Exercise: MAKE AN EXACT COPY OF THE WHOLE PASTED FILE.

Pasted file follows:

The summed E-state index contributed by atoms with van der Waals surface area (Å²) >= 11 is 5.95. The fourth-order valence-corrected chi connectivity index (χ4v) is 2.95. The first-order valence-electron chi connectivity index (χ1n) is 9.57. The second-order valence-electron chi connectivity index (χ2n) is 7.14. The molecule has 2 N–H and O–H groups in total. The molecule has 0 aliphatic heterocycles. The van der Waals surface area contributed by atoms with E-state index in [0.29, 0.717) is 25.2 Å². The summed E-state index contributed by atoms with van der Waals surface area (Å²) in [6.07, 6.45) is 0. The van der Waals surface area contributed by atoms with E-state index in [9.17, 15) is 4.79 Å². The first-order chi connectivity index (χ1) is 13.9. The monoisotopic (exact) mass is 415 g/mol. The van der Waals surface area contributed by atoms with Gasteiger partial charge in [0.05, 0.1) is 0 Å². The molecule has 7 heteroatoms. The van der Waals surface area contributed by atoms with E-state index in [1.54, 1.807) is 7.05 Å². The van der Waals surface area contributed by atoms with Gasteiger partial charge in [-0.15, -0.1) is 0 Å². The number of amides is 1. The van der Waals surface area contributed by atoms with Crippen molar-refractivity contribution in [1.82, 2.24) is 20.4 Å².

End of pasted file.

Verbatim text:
The summed E-state index contributed by atoms with van der Waals surface area (Å²) >= 11 is 5.95. The fourth-order valence-corrected chi connectivity index (χ4v) is 2.95. The first-order valence-electron chi connectivity index (χ1n) is 9.57. The second-order valence-electron chi connectivity index (χ2n) is 7.14. The molecule has 2 N–H and O–H groups in total. The molecule has 0 aliphatic heterocycles. The van der Waals surface area contributed by atoms with E-state index in [0.29, 0.717) is 25.2 Å². The summed E-state index contributed by atoms with van der Waals surface area (Å²) in [6.07, 6.45) is 0. The van der Waals surface area contributed by atoms with E-state index in [9.17, 15) is 4.79 Å². The first-order chi connectivity index (χ1) is 13.9. The monoisotopic (exact) mass is 415 g/mol. The van der Waals surface area contributed by atoms with Gasteiger partial charge in [0.05, 0.1) is 0 Å². The molecule has 7 heteroatoms. The van der Waals surface area contributed by atoms with E-state index in [1.54, 1.807) is 7.05 Å². The van der Waals surface area contributed by atoms with Gasteiger partial charge in [-0.15, -0.1) is 0 Å². The number of amides is 1. The van der Waals surface area contributed by atoms with Crippen molar-refractivity contribution in [1.82, 2.24) is 20.4 Å².